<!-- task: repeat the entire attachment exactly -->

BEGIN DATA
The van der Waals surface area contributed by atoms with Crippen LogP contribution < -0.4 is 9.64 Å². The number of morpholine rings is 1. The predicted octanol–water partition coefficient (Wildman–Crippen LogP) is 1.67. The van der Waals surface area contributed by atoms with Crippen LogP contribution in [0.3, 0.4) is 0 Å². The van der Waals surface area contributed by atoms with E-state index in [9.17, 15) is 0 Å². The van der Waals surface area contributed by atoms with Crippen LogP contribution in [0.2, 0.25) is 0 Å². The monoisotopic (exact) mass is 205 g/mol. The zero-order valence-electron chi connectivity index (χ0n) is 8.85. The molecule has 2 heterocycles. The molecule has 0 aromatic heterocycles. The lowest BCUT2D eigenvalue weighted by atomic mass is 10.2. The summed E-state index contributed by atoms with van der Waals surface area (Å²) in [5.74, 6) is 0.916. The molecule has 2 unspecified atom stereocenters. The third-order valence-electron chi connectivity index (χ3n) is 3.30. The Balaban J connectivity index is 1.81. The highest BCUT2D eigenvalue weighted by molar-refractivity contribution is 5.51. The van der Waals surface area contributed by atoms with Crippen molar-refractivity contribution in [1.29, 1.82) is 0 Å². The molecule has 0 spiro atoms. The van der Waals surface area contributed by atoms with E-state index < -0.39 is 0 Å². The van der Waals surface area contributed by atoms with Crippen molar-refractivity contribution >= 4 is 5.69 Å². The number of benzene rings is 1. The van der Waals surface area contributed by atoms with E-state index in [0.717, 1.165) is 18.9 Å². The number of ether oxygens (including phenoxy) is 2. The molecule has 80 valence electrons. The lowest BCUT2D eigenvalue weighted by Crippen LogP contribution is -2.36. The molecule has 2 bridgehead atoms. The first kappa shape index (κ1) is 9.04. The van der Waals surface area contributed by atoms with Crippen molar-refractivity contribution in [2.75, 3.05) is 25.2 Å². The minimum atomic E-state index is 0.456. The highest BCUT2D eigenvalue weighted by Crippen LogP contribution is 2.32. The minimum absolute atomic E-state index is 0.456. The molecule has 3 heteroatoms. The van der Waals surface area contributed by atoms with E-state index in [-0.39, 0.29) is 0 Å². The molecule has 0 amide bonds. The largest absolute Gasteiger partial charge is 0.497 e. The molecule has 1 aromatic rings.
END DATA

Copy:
The van der Waals surface area contributed by atoms with Crippen LogP contribution < -0.4 is 9.64 Å². The number of morpholine rings is 1. The predicted octanol–water partition coefficient (Wildman–Crippen LogP) is 1.67. The van der Waals surface area contributed by atoms with Crippen LogP contribution in [0.3, 0.4) is 0 Å². The van der Waals surface area contributed by atoms with E-state index in [9.17, 15) is 0 Å². The van der Waals surface area contributed by atoms with Crippen LogP contribution in [0.2, 0.25) is 0 Å². The monoisotopic (exact) mass is 205 g/mol. The zero-order valence-electron chi connectivity index (χ0n) is 8.85. The molecule has 2 heterocycles. The molecule has 0 aromatic heterocycles. The lowest BCUT2D eigenvalue weighted by atomic mass is 10.2. The summed E-state index contributed by atoms with van der Waals surface area (Å²) in [5.74, 6) is 0.916. The molecule has 2 unspecified atom stereocenters. The third-order valence-electron chi connectivity index (χ3n) is 3.30. The Balaban J connectivity index is 1.81. The highest BCUT2D eigenvalue weighted by molar-refractivity contribution is 5.51. The van der Waals surface area contributed by atoms with Crippen molar-refractivity contribution in [1.29, 1.82) is 0 Å². The molecule has 0 spiro atoms. The van der Waals surface area contributed by atoms with E-state index < -0.39 is 0 Å². The van der Waals surface area contributed by atoms with Crippen molar-refractivity contribution >= 4 is 5.69 Å². The number of benzene rings is 1. The van der Waals surface area contributed by atoms with E-state index in [0.717, 1.165) is 18.9 Å². The number of ether oxygens (including phenoxy) is 2. The molecule has 80 valence electrons. The lowest BCUT2D eigenvalue weighted by Crippen LogP contribution is -2.36. The molecule has 2 bridgehead atoms. The first kappa shape index (κ1) is 9.04. The van der Waals surface area contributed by atoms with Crippen molar-refractivity contribution in [2.75, 3.05) is 25.2 Å². The minimum atomic E-state index is 0.456. The highest BCUT2D eigenvalue weighted by Crippen LogP contribution is 2.32. The minimum absolute atomic E-state index is 0.456. The molecule has 3 heteroatoms. The van der Waals surface area contributed by atoms with E-state index in [-0.39, 0.29) is 0 Å². The molecule has 0 amide bonds. The largest absolute Gasteiger partial charge is 0.497 e. The molecule has 1 aromatic rings.